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9/24/2013 10:31:00 AM
Forest Service transfers 4FRI contract to Good Earth Power
New task orders call for thinning work on Apache-Sitgreaves, Kaibab, Tonto and Coconino Forests
A map depicts the recent task orders issued for the Four Forest Restoration Initiative. Submitted photo
A map depicts the recent task orders issued for the Four Forest Restoration Initiative. Submitted photo

Marissa Freireich
Williams-Grand Canyon News Reporter

A new company has taken over the work laid out in the Four Forest Restoration Initiative, (4FRI) the largest forest restoration project in the country.

On Sept. 13, the Forest Service announced that Good Earth Power AZ LLC will take over the terms and conditions of Pioneer Forest Products' former contract.

"The Forest Service determined that the new company is both financially and technically able to perform and fulfill the terms of the original contract," said Mike Williams, Kaibab National Forest supervisor.

The Forest Service's contract with Pioneer Forest Products, signed in May 2012, included the thinning of 300,000 acres over 10 years. That agreement, the largest stewardship contract in Forest Service history, has now been transferred to Good Earth Power.

The 4FRI project spans 2.4 million acres within the Kaibab, Coconino, Tonto and Apache-Sitgreaves national forests. The goal of the project is to restore ecological resilience within the forests.

Jason Rosamond with Good Earth Power described the company as "a global organization with a main focus on sustainable development."

The company plans to use local loggers and mills to complete work on the initial task orders. Down the road, Good Earth plans to build a mill in Winslow, as well as locate additional pellet mills throughout the four forests. Eventually, Good Earth hopes to build a power plant to convert the natural biomass from the project into biofuels.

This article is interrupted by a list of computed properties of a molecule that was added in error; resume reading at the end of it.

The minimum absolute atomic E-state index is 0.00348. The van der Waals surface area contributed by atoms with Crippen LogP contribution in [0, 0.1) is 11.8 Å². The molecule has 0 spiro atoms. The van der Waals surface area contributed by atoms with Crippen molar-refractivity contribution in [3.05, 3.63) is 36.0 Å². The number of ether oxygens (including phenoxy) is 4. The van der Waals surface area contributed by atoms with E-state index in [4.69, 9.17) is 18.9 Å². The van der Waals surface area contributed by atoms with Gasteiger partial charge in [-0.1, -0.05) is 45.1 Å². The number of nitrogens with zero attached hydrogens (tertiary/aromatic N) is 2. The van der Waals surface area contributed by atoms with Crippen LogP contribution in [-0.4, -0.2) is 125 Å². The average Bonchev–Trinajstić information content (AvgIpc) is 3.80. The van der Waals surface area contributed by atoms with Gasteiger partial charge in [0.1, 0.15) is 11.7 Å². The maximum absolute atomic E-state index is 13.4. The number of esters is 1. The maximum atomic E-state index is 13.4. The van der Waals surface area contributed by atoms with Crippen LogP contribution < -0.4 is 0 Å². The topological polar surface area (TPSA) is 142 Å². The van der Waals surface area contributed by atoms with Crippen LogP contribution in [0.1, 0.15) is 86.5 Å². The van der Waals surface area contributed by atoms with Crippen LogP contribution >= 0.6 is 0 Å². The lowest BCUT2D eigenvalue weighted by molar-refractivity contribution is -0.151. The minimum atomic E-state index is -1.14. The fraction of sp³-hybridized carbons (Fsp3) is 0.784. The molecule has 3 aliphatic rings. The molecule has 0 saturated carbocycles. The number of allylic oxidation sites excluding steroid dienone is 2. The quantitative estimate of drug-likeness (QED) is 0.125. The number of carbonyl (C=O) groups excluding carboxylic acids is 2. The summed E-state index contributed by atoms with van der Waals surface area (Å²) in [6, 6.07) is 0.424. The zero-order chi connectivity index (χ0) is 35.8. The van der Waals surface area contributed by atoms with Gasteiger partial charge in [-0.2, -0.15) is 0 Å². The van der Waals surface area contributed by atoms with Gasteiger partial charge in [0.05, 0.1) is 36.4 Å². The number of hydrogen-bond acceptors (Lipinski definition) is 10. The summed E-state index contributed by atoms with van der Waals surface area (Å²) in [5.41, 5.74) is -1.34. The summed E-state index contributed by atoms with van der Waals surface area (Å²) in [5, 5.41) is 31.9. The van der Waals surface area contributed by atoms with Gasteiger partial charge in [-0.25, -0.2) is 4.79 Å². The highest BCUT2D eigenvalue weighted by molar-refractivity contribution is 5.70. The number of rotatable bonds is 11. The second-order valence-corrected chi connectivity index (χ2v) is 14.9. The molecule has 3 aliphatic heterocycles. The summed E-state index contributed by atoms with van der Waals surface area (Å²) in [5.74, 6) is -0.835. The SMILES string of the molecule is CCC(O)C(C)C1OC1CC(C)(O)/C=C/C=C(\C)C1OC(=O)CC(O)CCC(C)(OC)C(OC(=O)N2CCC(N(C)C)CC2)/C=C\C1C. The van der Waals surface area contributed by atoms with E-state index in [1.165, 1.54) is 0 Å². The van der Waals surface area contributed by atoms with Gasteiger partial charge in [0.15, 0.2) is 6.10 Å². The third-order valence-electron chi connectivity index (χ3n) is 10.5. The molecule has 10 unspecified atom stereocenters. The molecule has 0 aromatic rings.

"We think this thing can actually change the entire region, and we hope it becomes something that is a model for the entire country to look at and a different way of doing things," Rosamond said.

Rosamond added that Good Earth gives half of its worldwide profits to communities where it works by supporting healthcare, education and small enterprise.

Marlin Johnson of Pioneer explained why the company chose to transfer the 4FRI contract to Good Earth after working for four years to acquire it. He said Pioneer depended on the USDA Forest Service contract to be used as collateral for development loans.

"Use of this basic strategy was common in the venture capital business. But it changed gradually in the last few years and has now completely evaporated with the change in the economy," Johnson said. "Now hard equity is required and none of the dozen or so financing proposals had that ability, leading to our frustrations as one after another of these proposals has backed out."

He added that Good Earth will still accomplish many of the same goals Pioneer had for the project.

"The original team is leaving this original concept tied to 4FRI," he said. "We feel very good leaving 4FRI in good hands with Good Earth Power."

Forest restoration under the 4FRI contract has already started. The Forest Service issued the first task order for the treatment of 932 acres on the Apache-Sitgreaves National Forest in April 2013, and work is almost finished.

The Forest Service recently issued the following task orders to continue the 4FRI work:

• 1,307 acres on the Apache-Sitgreaves National Forest on Sept. 9,

• 4,400 acres on the Kaibab National Forest on Sept. 12,

• 952 acres on the Tonto National Forest on Sept. 16, and

• 7,619 acres on the Coconino National Forest on Sept. 16.

Related Stories:
• Good Earth set to open lumber mill in Williams
• Good Earth Power: ready to fulfill Phase 1 of 4FRI contract

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